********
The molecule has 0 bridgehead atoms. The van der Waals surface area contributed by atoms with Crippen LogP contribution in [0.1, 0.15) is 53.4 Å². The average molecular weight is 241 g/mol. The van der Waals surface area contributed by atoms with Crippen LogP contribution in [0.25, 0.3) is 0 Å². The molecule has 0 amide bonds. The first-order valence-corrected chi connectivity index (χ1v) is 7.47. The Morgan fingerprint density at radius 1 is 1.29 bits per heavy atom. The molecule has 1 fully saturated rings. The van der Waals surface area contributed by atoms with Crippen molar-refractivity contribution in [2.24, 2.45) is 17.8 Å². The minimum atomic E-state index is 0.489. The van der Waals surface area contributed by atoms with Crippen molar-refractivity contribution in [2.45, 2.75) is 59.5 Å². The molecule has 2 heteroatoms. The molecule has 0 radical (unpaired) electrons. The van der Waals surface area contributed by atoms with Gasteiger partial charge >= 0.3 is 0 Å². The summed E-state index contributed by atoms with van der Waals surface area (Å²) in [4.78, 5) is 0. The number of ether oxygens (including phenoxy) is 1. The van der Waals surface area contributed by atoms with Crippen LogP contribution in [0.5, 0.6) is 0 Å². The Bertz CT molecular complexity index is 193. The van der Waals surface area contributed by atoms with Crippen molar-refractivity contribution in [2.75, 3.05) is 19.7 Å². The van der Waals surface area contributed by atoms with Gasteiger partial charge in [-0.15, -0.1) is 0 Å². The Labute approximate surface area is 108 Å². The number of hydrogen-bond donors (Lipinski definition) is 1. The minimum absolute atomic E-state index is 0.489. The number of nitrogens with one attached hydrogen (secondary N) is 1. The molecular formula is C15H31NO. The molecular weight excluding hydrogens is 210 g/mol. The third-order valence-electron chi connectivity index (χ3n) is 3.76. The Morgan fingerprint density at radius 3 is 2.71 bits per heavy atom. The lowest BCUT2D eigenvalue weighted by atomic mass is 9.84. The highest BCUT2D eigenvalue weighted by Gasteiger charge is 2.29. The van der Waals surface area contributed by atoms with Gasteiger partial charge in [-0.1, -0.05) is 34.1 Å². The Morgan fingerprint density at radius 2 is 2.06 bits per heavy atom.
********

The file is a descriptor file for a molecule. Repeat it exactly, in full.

The molecule has 0 bridgehead atoms. The van der Waals surface area contributed by atoms with Crippen LogP contribution in [0.1, 0.15) is 53.4 Å². The average molecular weight is 241 g/mol. The van der Waals surface area contributed by atoms with Crippen LogP contribution in [0.25, 0.3) is 0 Å². The molecule has 0 amide bonds. The first-order valence-corrected chi connectivity index (χ1v) is 7.47. The Morgan fingerprint density at radius 1 is 1.29 bits per heavy atom. The molecule has 1 fully saturated rings. The van der Waals surface area contributed by atoms with Crippen molar-refractivity contribution in [2.24, 2.45) is 17.8 Å². The minimum atomic E-state index is 0.489. The van der Waals surface area contributed by atoms with Crippen molar-refractivity contribution in [2.45, 2.75) is 59.5 Å². The molecule has 2 heteroatoms. The molecule has 0 radical (unpaired) electrons. The van der Waals surface area contributed by atoms with Gasteiger partial charge >= 0.3 is 0 Å². The summed E-state index contributed by atoms with van der Waals surface area (Å²) in [4.78, 5) is 0. The number of ether oxygens (including phenoxy) is 1. The van der Waals surface area contributed by atoms with Crippen LogP contribution in [0.5, 0.6) is 0 Å². The Bertz CT molecular complexity index is 193. The van der Waals surface area contributed by atoms with Crippen molar-refractivity contribution in [2.75, 3.05) is 19.7 Å². The van der Waals surface area contributed by atoms with Gasteiger partial charge in [-0.15, -0.1) is 0 Å². The Labute approximate surface area is 108 Å². The number of hydrogen-bond donors (Lipinski definition) is 1. The minimum absolute atomic E-state index is 0.489. The number of nitrogens with one attached hydrogen (secondary N) is 1. The molecular formula is C15H31NO. The molecular weight excluding hydrogens is 210 g/mol. The third-order valence-electron chi connectivity index (χ3n) is 3.76. The Morgan fingerprint density at radius 3 is 2.71 bits per heavy atom. The lowest BCUT2D eigenvalue weighted by atomic mass is 9.84. The highest BCUT2D eigenvalue weighted by Gasteiger charge is 2.29. The van der Waals surface area contributed by atoms with Gasteiger partial charge in [-0.1, -0.05) is 34.1 Å². The Morgan fingerprint density at radius 2 is 2.06 bits per heavy atom.